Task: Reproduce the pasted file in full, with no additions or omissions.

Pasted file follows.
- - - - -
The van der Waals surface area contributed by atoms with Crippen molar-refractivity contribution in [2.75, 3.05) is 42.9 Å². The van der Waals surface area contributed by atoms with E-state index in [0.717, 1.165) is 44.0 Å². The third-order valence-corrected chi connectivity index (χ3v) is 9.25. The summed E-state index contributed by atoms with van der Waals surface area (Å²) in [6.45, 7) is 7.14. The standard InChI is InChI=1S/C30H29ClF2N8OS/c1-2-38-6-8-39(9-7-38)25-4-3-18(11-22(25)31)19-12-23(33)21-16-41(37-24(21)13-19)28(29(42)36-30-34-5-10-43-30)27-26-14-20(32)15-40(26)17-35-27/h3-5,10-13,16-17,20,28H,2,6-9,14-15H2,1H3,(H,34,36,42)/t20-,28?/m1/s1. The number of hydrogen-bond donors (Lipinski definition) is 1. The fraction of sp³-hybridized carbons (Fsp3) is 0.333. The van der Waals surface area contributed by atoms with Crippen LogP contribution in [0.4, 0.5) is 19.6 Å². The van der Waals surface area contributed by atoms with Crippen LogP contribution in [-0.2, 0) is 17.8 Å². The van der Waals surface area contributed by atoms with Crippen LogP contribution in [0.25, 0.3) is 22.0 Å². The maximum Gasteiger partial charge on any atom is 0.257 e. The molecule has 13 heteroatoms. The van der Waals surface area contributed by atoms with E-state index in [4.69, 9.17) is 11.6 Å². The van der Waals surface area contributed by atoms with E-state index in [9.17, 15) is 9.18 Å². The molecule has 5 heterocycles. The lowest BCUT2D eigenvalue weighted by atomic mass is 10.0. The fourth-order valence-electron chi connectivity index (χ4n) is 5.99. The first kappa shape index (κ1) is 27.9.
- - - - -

The van der Waals surface area contributed by atoms with Crippen molar-refractivity contribution in [2.75, 3.05) is 42.9 Å². The van der Waals surface area contributed by atoms with E-state index in [0.717, 1.165) is 44.0 Å². The third-order valence-corrected chi connectivity index (χ3v) is 9.25. The summed E-state index contributed by atoms with van der Waals surface area (Å²) in [6.45, 7) is 7.14. The standard InChI is InChI=1S/C30H29ClF2N8OS/c1-2-38-6-8-39(9-7-38)25-4-3-18(11-22(25)31)19-12-23(33)21-16-41(37-24(21)13-19)28(29(42)36-30-34-5-10-43-30)27-26-14-20(32)15-40(26)17-35-27/h3-5,10-13,16-17,20,28H,2,6-9,14-15H2,1H3,(H,34,36,42)/t20-,28?/m1/s1. The number of hydrogen-bond donors (Lipinski definition) is 1. The fraction of sp³-hybridized carbons (Fsp3) is 0.333. The van der Waals surface area contributed by atoms with Crippen LogP contribution in [0.4, 0.5) is 19.6 Å². The van der Waals surface area contributed by atoms with Crippen LogP contribution in [-0.2, 0) is 17.8 Å². The van der Waals surface area contributed by atoms with Crippen LogP contribution in [0.25, 0.3) is 22.0 Å². The maximum Gasteiger partial charge on any atom is 0.257 e. The molecule has 13 heteroatoms. The van der Waals surface area contributed by atoms with E-state index in [4.69, 9.17) is 11.6 Å². The van der Waals surface area contributed by atoms with E-state index in [9.17, 15) is 9.18 Å². The molecule has 5 heterocycles. The lowest BCUT2D eigenvalue weighted by atomic mass is 10.0. The fourth-order valence-electron chi connectivity index (χ4n) is 5.99. The first kappa shape index (κ1) is 27.9.